Keywords

DMARC

Abstract

The Lean Six Sigma methodology is being applied extensively to tackle many quality related issues in many processes of today s industries. Various companies have benefited greatly from the adoption of Six Sigma and Lean engineering concepts since their introduction, and continue to do so. The DMAIC method that is traditionally adopted in the implementation of the Lean Six Sigma methodology has proven to yield cost saving results in most cases. Yet, industries have found that just improvement of existent process and products to reduce defects, does not quench the customer s growing thirst for greater quality. In order to tackle variation and defects pro actively, the initiative to achieve Six Sigma level of quality (3.4 DPMO) or greater is being infused into the design of new products using the Design for Six Sigma (DFSS) methodology, through systematic approaches such as DMADV. This research integrates the DMADV approach into the classic DMAIC methodology through a framework, DMARC, which details the improvement an existing process through re design. It provides a systematic approach to avoid the mis direction of projects into following the path of continued improvement of existing processes that are deemed to be beyond such efforts. A real life industrial case: a successfully completed Lean Six Sigma project, tackling the downtime of the Launch Pad Meteorological System at Launch Pads 39A and B at the Kennedy Space Center, was studied to exemplify the possibility of the achievement of greater results from the implementation of the DMARC framework.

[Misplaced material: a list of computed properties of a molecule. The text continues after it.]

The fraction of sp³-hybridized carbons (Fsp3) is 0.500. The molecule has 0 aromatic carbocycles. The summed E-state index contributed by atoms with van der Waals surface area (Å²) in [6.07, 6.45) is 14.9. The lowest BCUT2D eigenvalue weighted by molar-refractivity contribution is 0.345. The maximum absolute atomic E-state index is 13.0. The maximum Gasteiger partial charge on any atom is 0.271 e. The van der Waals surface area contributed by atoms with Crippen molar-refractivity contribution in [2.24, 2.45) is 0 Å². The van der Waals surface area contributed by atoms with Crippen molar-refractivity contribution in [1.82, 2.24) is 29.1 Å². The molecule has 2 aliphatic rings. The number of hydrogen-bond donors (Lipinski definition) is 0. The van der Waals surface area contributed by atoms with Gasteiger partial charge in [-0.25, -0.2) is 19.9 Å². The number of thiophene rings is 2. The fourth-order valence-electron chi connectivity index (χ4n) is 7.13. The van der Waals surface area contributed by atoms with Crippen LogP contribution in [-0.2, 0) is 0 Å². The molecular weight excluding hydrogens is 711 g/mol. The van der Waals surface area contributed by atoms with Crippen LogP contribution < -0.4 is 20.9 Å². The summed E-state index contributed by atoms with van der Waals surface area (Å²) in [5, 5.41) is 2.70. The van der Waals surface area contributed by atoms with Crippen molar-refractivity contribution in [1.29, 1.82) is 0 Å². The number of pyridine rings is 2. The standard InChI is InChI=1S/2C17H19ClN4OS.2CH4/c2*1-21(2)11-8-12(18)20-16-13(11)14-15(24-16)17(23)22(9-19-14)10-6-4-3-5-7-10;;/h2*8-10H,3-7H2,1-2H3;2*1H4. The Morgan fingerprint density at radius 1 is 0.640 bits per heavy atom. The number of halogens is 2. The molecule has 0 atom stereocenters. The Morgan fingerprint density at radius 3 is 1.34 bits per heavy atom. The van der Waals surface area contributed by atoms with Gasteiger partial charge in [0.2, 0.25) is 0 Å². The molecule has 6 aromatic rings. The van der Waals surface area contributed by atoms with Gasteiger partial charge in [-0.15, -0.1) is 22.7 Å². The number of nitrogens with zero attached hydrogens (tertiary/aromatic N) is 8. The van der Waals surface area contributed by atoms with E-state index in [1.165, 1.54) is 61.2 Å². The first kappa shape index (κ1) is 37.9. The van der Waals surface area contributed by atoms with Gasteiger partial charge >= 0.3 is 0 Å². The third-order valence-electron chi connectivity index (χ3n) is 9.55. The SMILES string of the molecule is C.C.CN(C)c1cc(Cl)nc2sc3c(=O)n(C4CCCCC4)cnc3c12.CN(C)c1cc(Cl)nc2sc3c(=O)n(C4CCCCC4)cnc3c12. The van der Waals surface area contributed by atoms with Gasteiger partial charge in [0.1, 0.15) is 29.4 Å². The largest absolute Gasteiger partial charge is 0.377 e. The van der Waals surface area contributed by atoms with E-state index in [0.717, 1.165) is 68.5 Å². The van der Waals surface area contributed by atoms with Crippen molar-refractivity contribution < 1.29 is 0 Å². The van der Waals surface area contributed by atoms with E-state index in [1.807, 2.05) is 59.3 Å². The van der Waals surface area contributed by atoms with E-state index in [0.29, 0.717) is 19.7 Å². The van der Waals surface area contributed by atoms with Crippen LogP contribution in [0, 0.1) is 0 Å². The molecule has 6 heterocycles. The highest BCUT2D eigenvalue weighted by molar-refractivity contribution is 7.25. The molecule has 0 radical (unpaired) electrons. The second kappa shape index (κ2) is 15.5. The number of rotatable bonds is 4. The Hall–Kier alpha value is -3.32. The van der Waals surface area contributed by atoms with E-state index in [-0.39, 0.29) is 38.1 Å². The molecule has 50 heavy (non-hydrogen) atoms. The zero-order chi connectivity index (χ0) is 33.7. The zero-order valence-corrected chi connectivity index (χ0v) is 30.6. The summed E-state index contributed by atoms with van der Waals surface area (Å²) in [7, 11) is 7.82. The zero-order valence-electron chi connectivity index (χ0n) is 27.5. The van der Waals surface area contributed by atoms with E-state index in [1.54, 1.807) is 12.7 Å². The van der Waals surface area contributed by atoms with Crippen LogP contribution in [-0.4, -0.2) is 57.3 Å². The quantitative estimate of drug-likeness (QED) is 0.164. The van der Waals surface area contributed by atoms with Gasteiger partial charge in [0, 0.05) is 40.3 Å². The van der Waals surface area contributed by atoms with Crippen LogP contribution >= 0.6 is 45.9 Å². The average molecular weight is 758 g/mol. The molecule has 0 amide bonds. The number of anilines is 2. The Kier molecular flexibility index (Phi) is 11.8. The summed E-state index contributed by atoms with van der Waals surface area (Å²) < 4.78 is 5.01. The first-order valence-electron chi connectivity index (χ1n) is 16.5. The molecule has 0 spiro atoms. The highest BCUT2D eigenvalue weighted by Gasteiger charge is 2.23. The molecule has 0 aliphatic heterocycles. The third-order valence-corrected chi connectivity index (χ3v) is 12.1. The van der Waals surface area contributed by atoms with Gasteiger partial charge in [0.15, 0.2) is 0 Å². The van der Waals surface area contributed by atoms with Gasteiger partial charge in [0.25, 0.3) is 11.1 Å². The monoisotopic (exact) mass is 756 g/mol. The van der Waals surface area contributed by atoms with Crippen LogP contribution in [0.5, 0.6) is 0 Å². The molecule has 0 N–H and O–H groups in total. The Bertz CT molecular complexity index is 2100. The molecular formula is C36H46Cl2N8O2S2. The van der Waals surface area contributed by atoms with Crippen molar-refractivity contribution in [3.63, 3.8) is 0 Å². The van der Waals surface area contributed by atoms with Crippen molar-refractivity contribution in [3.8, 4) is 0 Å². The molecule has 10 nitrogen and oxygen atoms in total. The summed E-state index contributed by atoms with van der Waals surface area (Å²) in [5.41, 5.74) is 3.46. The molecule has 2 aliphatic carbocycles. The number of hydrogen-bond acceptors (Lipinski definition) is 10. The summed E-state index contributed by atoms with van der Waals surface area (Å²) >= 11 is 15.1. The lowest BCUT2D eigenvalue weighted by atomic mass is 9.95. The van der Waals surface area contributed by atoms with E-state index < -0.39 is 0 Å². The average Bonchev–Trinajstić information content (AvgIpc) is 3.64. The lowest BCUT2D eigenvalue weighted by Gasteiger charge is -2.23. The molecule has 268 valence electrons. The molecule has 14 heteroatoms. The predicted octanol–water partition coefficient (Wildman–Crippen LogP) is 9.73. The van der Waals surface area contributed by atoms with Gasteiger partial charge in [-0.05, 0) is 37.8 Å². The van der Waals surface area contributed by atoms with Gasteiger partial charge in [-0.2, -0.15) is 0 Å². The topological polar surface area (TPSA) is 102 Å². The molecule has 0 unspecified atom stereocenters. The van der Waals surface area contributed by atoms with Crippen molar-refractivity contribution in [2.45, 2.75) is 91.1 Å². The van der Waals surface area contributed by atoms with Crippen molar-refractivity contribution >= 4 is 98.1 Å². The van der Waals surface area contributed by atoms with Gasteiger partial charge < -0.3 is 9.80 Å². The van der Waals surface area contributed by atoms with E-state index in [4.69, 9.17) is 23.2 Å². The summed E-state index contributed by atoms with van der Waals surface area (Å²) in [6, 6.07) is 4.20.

Notes

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Graduation Date

2008

Advisor

Elshennawy, Ahmad

Degree

Master of Science (M.S.)

College

College of Engineering and Computer Science

Department

Industrial Engineering and Management Systems

Degree Program

Industrial Engineering

Format

application/pdf

Identifier

CFE0002481

URL

http://purl.fcla.edu/fcla/etd/CFE0002481

Language

English

Release Date

December 2008

Length of Campus-only Access

None

Access Status

Masters Thesis (Open Access)

Restricted to the UCF community until December 2008; it will then be open access.

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